The gases that can be used when welding carbon steel is a mixture of certain gases or you can also use carbon dioxide by itself. The mixture of gases used in MIG (Metal Inert Gas) welding include carbon dioxide (CO2), argon (Ar), and Oxygen (O), although oxygen is the least common of the gases.
You can use carbon dioxide (CO2) gas by itself and the kind of weld that it produces are deep and penetrating. The disadvantage of using CO2 gas for welding is that the weld will have a rough appearance, and will produce a lot of smoke compared to the other shielding gases.
Argon and Hialeah Co2 gas mixtures are most commonly used. This mixture contains 90% or more Argon, 5% or more carbon dioxide, and 5% or less oxygen. The quality of the weld is somehow affected adversely by oxygen, yet it is important because it help produce a hotter, smoother arc when added in small amounts. If you will use this welding gas mixture, then you need to consider three things namely cost, metal thickness, and weld quality.
If you are just doing MIG welding as a hobby, then cost is not really a big deal. You only go for pure CO2 gas or a high percentage of CO2 gas mixture if cost is a big factor to you.
Metal thickness plays a big role when choosing shielding gas. Common for thinner metals are pure CO2 or a high percentage CO2/argon mixture. It is best to use pure CO2 or a high percentage CO2/argon mixture on thin metals because you typically weld it using a short circuit metal transfer. If you are welding thicker metals and globular or spray transfer, then it is best to use a mixture of 75% or more argon, the rest CO2 and 5% or less oxygen.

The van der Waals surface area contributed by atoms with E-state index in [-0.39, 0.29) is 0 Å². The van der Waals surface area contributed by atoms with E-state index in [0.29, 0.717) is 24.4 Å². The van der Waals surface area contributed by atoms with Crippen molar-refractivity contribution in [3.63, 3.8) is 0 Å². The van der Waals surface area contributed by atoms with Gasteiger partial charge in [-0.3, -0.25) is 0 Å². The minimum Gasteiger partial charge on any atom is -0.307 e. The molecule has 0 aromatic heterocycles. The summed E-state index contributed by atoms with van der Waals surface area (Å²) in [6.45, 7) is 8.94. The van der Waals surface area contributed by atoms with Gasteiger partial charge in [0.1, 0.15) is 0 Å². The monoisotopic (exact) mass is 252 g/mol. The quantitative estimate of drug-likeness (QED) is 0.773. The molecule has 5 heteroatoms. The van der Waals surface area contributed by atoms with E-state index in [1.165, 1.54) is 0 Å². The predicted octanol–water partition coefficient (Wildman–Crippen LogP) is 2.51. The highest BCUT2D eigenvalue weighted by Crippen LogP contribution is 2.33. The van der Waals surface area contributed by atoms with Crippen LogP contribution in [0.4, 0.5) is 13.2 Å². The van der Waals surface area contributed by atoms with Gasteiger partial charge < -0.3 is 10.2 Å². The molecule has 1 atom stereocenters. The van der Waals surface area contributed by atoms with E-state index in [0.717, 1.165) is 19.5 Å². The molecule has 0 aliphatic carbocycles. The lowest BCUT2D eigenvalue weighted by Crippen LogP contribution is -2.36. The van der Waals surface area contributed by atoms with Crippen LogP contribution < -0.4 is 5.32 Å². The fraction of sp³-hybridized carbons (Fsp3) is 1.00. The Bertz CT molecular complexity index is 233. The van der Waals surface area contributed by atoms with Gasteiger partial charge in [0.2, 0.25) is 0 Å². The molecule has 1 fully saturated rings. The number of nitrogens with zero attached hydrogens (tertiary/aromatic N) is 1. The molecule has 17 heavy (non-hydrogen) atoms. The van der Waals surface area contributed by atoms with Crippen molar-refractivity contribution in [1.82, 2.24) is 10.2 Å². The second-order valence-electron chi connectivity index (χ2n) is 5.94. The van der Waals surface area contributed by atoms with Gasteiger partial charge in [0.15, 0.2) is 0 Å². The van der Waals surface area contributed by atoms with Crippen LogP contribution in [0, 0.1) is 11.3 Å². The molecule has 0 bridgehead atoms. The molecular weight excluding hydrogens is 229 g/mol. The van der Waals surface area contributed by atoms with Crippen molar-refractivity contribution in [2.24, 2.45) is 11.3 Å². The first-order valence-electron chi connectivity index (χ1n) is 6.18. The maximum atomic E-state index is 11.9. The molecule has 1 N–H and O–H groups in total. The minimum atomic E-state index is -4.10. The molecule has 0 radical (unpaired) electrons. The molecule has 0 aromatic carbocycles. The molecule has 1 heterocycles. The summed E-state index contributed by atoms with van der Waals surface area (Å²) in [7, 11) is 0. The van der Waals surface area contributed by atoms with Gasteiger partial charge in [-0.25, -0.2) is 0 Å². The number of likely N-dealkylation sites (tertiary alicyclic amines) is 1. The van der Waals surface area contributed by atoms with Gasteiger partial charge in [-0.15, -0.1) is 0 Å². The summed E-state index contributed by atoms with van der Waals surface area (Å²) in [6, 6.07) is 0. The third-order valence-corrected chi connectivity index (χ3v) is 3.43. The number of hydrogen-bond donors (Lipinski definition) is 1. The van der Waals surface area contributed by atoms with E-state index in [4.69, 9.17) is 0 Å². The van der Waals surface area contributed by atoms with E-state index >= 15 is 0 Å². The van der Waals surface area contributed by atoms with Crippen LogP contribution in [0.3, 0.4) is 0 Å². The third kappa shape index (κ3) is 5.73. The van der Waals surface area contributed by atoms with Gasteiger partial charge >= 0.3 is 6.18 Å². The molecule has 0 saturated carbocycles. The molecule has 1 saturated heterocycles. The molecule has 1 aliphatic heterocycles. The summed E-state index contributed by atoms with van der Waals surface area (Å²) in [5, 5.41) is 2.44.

Changing the type of gas used will greatly affect weld quality. CO2 is the best choice for deep penetration. If you want a smooth weld, the you need to add argon to the mixture, or use a mixture with high percentage of Hialeah argon gas mixed for a smoother weld. This works well and makes globular and spray transfer easier to set.
If you use C25 or 25% argon and 25% carbon dioxide, you are using the best all-around welding gas for carbon steel. With this mixture, you can weld thin to thick steel and the machine can be set to produce any transfer type. The weld for this mixture is smooth, and depending on the voltage settings and wire feed speed, the arc can be stiff to soft. With this mixture, you can weld in all positions.
If you are doing MIG welding as a hobby or as part of your job, then you should be aware of the different types of gases and gas mixtures that can be used for any welding project.